Monday, June 13, 2011

Bloodthirst 2: Revenge of the Chupacabra – review

Director: Jonathan Mumm

Release date: 2005

Contains spoilers

The original movie, Bloodthirst: Legend of the Chupacabra was a poor film, however, it was a poor film with heart. Over-complex for the budget and not well acted I did, however, rather enjoy it. It also had an unusual lore.

The lore in this seems to have been forgotten and/or lost. Never is the fate of the chupacabra from film number one mentioned, never is it suggested that it is an alien pet left behind (yes, that was suggested in the first film) and for some reason it no longer makes vampires. Those who are dead seem to remain dead, rather than rising as be-fanged minions of the goat sucking one. There is an exception, a twist on the entire thing that I don’t intend to spoil – I don’t think that would be fair on the film despite my reservations about it.

Charles' notebook
The film begins at a psychiatric unit and Detective Steve Andrews (Bruce Shaw) arrives to meet one of the patients. No one seems to be about, he hears a scream, sees a light flicker and is about to investigate when a patient bursts out of the room followed by two orderlies. The patient is Charles Parker (Loren Taylor), the only survivor of the previous film. They sedate him. The doctor (Hugh McChord, who played a different character in the first film) shows Andrews a journal, written by Charles, that goes on about the Chupacabras. Andrews wanted to speak to him as he felt he might know something of a kidnapping (actually a red herring fed to the police, it would seem). As the doctor and the policeman speak, Charles manages to get hold of a scalpel, kills the orderlies and escapes.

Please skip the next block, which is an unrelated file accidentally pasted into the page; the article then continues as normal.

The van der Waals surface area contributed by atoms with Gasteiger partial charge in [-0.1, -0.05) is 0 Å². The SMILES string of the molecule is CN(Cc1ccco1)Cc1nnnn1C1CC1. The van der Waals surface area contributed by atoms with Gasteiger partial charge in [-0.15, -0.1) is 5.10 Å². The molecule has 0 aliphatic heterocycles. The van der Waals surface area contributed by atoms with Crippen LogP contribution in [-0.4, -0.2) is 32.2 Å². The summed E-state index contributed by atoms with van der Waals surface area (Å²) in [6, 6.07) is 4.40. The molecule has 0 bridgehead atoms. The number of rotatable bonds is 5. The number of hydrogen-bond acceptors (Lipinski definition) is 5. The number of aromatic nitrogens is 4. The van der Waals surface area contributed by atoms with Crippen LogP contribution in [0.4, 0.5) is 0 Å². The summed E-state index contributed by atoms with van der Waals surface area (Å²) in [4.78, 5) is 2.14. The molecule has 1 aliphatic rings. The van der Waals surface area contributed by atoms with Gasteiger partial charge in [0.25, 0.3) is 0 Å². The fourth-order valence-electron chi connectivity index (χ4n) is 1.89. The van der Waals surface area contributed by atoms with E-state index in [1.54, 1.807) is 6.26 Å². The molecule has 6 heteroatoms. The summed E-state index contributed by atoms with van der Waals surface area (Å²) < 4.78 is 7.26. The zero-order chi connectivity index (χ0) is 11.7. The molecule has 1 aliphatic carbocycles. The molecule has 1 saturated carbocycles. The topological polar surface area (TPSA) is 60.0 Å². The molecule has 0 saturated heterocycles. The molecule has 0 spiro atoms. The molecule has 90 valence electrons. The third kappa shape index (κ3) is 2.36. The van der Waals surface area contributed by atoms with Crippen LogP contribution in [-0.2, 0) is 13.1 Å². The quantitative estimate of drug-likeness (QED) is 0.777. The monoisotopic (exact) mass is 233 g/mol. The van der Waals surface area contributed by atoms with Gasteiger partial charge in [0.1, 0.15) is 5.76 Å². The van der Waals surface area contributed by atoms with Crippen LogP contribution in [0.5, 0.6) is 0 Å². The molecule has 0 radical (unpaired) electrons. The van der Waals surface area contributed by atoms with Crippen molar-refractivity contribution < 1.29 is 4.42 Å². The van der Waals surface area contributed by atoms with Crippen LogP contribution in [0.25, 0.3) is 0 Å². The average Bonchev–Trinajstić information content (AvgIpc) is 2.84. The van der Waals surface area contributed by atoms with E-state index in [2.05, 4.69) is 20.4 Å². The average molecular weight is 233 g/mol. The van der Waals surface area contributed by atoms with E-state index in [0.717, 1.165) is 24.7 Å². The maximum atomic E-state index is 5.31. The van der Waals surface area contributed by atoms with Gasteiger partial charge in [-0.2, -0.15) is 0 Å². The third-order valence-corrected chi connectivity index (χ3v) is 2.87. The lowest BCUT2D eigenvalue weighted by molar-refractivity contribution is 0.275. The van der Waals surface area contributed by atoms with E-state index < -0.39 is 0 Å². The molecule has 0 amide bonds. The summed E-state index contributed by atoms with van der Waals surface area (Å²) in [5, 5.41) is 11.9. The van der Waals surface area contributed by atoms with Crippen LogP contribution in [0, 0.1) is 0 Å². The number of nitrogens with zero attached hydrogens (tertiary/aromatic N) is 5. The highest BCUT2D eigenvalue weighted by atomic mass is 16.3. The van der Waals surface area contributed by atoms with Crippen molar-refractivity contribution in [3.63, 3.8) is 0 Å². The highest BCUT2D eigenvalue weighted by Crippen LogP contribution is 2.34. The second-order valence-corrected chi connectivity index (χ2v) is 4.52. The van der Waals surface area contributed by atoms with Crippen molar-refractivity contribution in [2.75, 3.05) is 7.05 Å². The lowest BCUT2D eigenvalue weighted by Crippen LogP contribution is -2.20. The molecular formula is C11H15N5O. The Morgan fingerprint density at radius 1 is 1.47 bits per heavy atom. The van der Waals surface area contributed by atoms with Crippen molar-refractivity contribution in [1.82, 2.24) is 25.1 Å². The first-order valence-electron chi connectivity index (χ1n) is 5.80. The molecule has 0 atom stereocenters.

El Chupacabra
Charles gets to a barn. There is a key on a nearby tree and he seems to believe someone is locked in the building. He gets the key, unlocks the barn and the chupacabra is free. From thereon-in the chupacabra starts attacking people, be they random campers, those actually out looking for it (in the case of the barn owner, his friend and a local priest) or just folk wandering around due to the kidnapping. The kidnap victim is a young cryptozoologist, Laurie (Megan Welch) who happens to be the daughter of Andrews but the subject of a plot by several of the main characters to extract money from the company of her stepdad. It is a convoluted series of double crosses that didn’t really work that well.

Holding her breath
From her, however, we discover that the large eyes of the chupacabra make it very sensitive to light – she has been kidnapped by using a light gun that pulses a beam of light that temporarily blinds the victim and causes nausea and migraine, guess what will be used against the light sensitive chupacabra? However, despite this the chupacabra cannot see very well at night and so tracks its victims by breath, leading to a couple of Hong Kong movie moments, unfortunately without the associated comedy. The only other real lore is that this sucker flies, quite a bit.

in the light
In the last film they kept the creature out of shot as much as possible. In this it is more featured and it looks rubbish. The acting is poor and the kidnapping was a poor backdrop. I enjoyed the first film, despite its poor quality, this one wasn’t nearly as enjoyable. Thus the issues with it become more apparent than in the last movie.

2.5 out of 10

The IMDb page is here.

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